Friday of the 4th Week of Advent
Malachi 3:1-4, 23-24; Luke 1:57-66
Today’s story from St. Luke is like a parable: On the surface, it tells the story of the birth and naming of John the Baptist. But there is a deeper level, which teaches us about the action of God in the lives of his people, including us.
Like most parables, it works best if we put ourselves into the story. Since Luke gives such a prominent role to the relatives and neighbors of Zechariah and Elizabeth, let’s look at it from their point of view. When we do that, we see some pretty big surprises.
The first is that Elizabeth was even pregnant. No one seemed to know! Note how Luke is careful of the order: First she gives birth, then the relatives and neighbors hear about the baby. Of course, they rejoice, and we sympathize; we all know how it feels to hear good news of a prayer being answered in the way we hoped – especially such a big way!
Then comes the surprise that starts an argument. Without asking, the relatives and neighbors assume the baby will have his father’s name. When Elizabeth objects, they get argumentative, almost dismissive, and appeal to Zechariah. When he confirms the name “John,” they give in but are clearly perplexed about this unexpected break with tradition.
Finally, the biggest surprise: Zechariah is healed. While Luke describes their reaction as “fear,” the implication in the original language is that it has begun to dawn on the friends and relatives that God is behind all this.
It is this realization that brings us to the deeper meanings of the story. I see at least three.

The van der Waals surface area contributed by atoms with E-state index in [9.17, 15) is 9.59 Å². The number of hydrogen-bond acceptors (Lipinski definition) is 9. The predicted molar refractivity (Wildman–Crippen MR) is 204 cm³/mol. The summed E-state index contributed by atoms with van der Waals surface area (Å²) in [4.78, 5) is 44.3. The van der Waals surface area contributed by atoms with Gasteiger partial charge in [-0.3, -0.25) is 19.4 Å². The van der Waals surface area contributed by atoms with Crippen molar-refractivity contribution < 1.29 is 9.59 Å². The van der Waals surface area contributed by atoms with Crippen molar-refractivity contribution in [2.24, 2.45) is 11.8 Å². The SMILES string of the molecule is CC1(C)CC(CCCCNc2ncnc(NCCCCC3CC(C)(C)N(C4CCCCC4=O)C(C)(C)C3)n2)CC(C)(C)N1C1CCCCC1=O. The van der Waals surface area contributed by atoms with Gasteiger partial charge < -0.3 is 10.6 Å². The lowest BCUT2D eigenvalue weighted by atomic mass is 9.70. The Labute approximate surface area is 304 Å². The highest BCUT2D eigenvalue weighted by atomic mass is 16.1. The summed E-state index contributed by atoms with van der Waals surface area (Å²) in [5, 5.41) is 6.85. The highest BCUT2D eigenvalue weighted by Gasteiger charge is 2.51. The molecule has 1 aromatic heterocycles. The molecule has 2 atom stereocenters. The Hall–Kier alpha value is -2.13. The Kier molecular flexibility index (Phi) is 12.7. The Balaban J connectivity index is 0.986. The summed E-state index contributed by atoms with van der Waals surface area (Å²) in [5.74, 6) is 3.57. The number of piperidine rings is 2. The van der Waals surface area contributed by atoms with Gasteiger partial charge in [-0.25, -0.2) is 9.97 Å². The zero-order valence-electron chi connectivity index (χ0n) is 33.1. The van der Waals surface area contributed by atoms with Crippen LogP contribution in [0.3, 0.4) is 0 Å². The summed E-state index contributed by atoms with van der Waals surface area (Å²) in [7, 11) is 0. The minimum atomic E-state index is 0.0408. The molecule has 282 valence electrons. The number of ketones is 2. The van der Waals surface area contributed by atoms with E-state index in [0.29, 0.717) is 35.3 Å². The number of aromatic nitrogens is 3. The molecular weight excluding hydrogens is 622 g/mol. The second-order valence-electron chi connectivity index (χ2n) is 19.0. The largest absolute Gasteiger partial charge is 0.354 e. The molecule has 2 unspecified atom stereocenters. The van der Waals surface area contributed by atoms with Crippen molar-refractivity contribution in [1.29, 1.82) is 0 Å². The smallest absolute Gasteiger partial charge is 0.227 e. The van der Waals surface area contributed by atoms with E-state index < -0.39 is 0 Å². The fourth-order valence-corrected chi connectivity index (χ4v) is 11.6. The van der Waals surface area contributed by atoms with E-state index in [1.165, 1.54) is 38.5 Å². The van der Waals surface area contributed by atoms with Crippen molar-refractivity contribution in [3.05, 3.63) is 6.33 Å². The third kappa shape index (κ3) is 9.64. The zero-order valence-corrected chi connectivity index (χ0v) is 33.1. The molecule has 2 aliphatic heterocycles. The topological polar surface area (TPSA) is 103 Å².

First, God works in unexpected ways. A woman beyond childbearing age, bearing a child; the obvious name for the baby not chosen; his father, after confirming the name, suddenly able to hear and speak again. All unexpected, but at the same time, not surprising. As we see throughout Scripture, God works in ways we don’t expect and through those who appear least likely. The lesson is clear: God has a plan in need of no revision, chooses who he wills to accomplish it, and provides the grace necessary. All he asks is that we do our part. So, the question is: Do I submit my will totally to God and his plan for me, no matter how difficult or humbling, and do I ask for the grace to do it?
Second, if divine revelation seems sudden, that’s because we haven’t been paying close attention. Scripture tells us time and again that God is always close, always active, and intimately involved in every aspect of our existence. The problem is, as the relatives and neighbors demonstrate, we tend to drift into uninvolvement. They didn’t even know that Elizabeth was pregnant, let alone that she had the baby. Why? Perhaps for the same reason that we lose touch with people: Neglect, either intentional or unintentional. Again, we need to ask ourselves: Have we allowed relationships to drift, carried grudges and allowed them to persist, or wait for others to make the first move?
Then there is the story’s most important lesson: That everything in life, expected or not, points to Christ. This is summarized most perfectly in John’s own name, chosen for him by the Holy Spirit, for “John” means, “God is gracious.” To John, Christ Jesus, the source of all grace, was everything. He knew, as St. Therese of Lisieux once said, that “everything is a grace, everything is the direct effect of our Father’s love – difficulties, contradictions, humiliations, all the soul’s miseries, her burdens, her needs – everything, because through them, she learns humility, realizes her weakness. Everything is a grace because everything is God’s gift. Whatever be the character of life or its unexpected events – to the heart that loves, all is well.”